Trump rehashes his Charlottesville response at wild Arizona rally by reading a different version of his original statement

President Donald Trump addressed a raucous crowd at a campaign rally on Tuesday night in Phoenix, unleashing a lengthy tirade at the media in which he rehashed his highly criticized response to the violence in Charlottesville, Virginia, earlier this month.

Trump opened his speech with mostly low-key remarks, touting his overall agenda and applauding his Cabinet.

“Right now, we are all Americans, and we all believe in America first,” Trump said.

But he quickly moved to bash the media over its coverage of his response to the August 12 white-supremacist rally in Charlottesville, where hate groups clashed with counterprotesters, one of whom was killed when a car plowed into a crowd. Trump faced scrutiny for making a statement on that day that did not single out hate groups for blame.

On Tuesday night, Trump read back parts of the initial response he gave on that day, though he omitted his comment placing blame on “many sides” for the violence. The president also falsely told the Arizona crowd that he called out neo-Nazi and white-supremacist groups that organized and led the rally in his first statement on August 12. He did not do so until two days after his initial statement, following sharp criticism from Republican and Democratic leaders.

The president bristled at critics who said his condemnation of neo-Nazis and white supremacists – which he called out by name for the first time on August 14 – were not delivered in a timely manner.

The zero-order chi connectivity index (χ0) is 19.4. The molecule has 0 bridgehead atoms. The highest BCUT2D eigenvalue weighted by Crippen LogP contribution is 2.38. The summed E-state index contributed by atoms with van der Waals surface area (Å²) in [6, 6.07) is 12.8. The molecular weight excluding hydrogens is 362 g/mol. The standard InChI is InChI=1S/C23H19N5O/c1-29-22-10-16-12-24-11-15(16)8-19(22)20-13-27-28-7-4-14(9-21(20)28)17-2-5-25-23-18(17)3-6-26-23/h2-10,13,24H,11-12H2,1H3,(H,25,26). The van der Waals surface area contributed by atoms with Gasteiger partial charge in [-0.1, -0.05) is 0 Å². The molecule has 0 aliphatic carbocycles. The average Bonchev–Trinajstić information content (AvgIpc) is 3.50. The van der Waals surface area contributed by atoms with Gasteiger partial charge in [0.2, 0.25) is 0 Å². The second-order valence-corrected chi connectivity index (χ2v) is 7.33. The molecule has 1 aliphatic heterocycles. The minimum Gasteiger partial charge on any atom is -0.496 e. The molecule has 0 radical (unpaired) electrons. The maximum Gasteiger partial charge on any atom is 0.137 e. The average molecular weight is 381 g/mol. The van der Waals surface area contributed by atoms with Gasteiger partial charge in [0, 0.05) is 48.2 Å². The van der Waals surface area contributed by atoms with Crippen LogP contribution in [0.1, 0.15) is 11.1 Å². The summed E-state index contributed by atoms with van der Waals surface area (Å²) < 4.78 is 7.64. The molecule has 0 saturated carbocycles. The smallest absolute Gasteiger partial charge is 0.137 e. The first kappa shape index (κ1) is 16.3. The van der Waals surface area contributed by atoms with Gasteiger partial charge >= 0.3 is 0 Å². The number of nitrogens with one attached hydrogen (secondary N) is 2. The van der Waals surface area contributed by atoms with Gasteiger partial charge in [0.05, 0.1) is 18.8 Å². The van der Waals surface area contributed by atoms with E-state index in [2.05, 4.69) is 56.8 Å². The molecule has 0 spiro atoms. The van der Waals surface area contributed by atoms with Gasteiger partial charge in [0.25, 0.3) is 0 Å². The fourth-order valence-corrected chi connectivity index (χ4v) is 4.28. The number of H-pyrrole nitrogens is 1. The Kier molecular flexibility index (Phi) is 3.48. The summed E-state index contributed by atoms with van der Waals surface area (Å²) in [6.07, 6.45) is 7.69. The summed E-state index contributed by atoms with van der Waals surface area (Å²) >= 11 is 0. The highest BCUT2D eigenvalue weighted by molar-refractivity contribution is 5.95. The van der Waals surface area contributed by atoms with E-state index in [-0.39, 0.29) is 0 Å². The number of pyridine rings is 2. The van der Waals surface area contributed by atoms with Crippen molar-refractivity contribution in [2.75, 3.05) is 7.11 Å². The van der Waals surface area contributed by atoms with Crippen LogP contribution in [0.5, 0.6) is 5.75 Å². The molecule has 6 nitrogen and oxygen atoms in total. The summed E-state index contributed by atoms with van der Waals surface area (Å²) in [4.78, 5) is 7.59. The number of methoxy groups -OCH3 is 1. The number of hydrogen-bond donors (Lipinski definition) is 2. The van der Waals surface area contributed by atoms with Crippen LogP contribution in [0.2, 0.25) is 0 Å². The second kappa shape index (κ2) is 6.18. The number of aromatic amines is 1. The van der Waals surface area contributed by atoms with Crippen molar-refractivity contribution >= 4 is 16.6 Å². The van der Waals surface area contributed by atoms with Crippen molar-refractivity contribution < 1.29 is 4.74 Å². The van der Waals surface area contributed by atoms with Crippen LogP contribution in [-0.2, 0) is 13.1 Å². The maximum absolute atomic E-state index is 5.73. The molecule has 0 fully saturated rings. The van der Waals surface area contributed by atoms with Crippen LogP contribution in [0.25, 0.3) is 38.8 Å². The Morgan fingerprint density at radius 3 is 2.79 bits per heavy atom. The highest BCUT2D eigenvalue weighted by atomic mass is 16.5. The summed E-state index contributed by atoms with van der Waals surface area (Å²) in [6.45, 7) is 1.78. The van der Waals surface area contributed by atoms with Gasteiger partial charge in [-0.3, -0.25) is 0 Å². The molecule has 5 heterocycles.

“He was late!” Trump said, impersonating a media commentator.

He then moved on to rehash comments he made while taking questions at a press conference on August 15, again omitting some of the comments for which he faced criticism.

In particular, comments that some “very fine people” were among the hate groups demonstrating earned Trump some sharp rebukes far and wide – including from business leaders, many of whom stepped down from Trump’s various business councils in protest.

Nevertheless, Trump said Tuesday that “the words were perfect.”

Trump also complained that the media did not apply the same criticism to President Barack Obama for his refusal to ascribe terrorist acts to “radical Islam,” a phrase his own national security adviser has pushed him against using.

An ABC News/Washington Post poll on Monday showed 28% of respondents approved of the way Trump addressed the Charlottesville rally and its fallout, with 56% disapproving. Overall, just 9% of respondents said it was acceptable to support neo-Nazi and white-supremacist views, while 83% said it was unacceptable.

Watch part of his comments below:

President Trump pledges thoseinvolved in “racist violence” in Charlottesville will beheld accountable 23,2017